How Do Sat Navs Work?

Without doubt, sat navs are an essential part of driving today: for many of us, finding new places and following unfamiliar routes would be incredibly difficult without a GPS device leading the way – perhaps even impossible.

If you’re looking to get your hands on a new sat nav device, you’ve probably realised just how huge the range available is: numerous manufacturers offer a variety of designs, with different features and prices to suit most budgets. Whether you have a good idea of the sat nav you want or are starting with a blank slate, you may well find yourself asking a common question – how do sat navs even work, anyway?

GPS Explained 

What is GPS? You’re sure to have seen this on your smartphone, tablet, or other gadget, but what does it mean? Well, GPS refers to the Global Positioning System – a network of satellites orbiting Earth at fixed points, which beam signals to anyone using a receiver. Within these signals, time codes and geographical data are transmitted, allowing you to pinpoint your exact location.

This network is maintained by the USA’s Department of Defence, and consists of between 24 and 32 satellites: these orbit at a minimum of 20,000 km outside the earth’s surface. The GPS system was created in the 1970s, and has been in full operation since 1994 – it’s free to use, and ensures a high level of accuracy, giving you a reliable pinpoint to within a few metres (while it is capable of even tighter accuracy, only the military has the authorisation to use it at this level).The more satellites used in the system, the greater your GPS accuracy will be – sat navs feature a GPS receiver tuned to their frequency, picking signals up and displaying their data on your screen.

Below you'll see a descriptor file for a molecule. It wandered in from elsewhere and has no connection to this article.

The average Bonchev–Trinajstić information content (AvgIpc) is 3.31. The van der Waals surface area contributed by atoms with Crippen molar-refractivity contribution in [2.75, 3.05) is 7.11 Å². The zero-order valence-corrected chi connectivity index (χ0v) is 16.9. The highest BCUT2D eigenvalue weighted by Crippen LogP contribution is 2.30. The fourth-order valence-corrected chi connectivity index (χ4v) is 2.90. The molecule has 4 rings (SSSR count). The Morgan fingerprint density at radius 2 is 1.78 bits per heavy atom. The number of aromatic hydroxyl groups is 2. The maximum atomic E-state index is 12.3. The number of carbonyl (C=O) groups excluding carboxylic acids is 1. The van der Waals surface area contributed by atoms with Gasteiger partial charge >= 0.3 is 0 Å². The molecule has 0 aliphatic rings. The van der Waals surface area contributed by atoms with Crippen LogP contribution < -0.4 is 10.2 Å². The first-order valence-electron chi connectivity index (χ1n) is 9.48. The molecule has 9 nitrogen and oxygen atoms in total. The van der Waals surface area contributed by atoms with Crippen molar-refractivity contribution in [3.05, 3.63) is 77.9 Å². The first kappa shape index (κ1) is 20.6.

These satellites circle Earth twice each day – in a precise pattern – and receivers use the information contained within the signal to triangulate your position: it compares the time at which the signal was sent to the time it was received. This difference in time informs the receiver how distant the satellite is, which is used in conjunction with similar measurements from other satellites, which gives the reading you’ll use to navigate to your destination.

It’s a complex process, for sure, though the end results appear fairly simple: the maps you read as you drive may look pretty basic (for clarity’s sake), yet satellite navigation is anything but. Occasionally, certain factors may affect your GPS signal, and, as a result, the accuracy of your sat nav itself: delays may be caused as the signal passes through Earth’s atmosphere; the signal might reflect off high buildings, natural formations, and other large objects before reaching your receiver; and the clock within the receiver may be less accurate than those aboard the satellites, causing slight errors in timing.

You’ll need to update your maps from time to time – this may be free depending on the device you buy, or you may be required to pay. We’ll explore this in another guide, but for now, we hope this has helped you to understand how GPS works!

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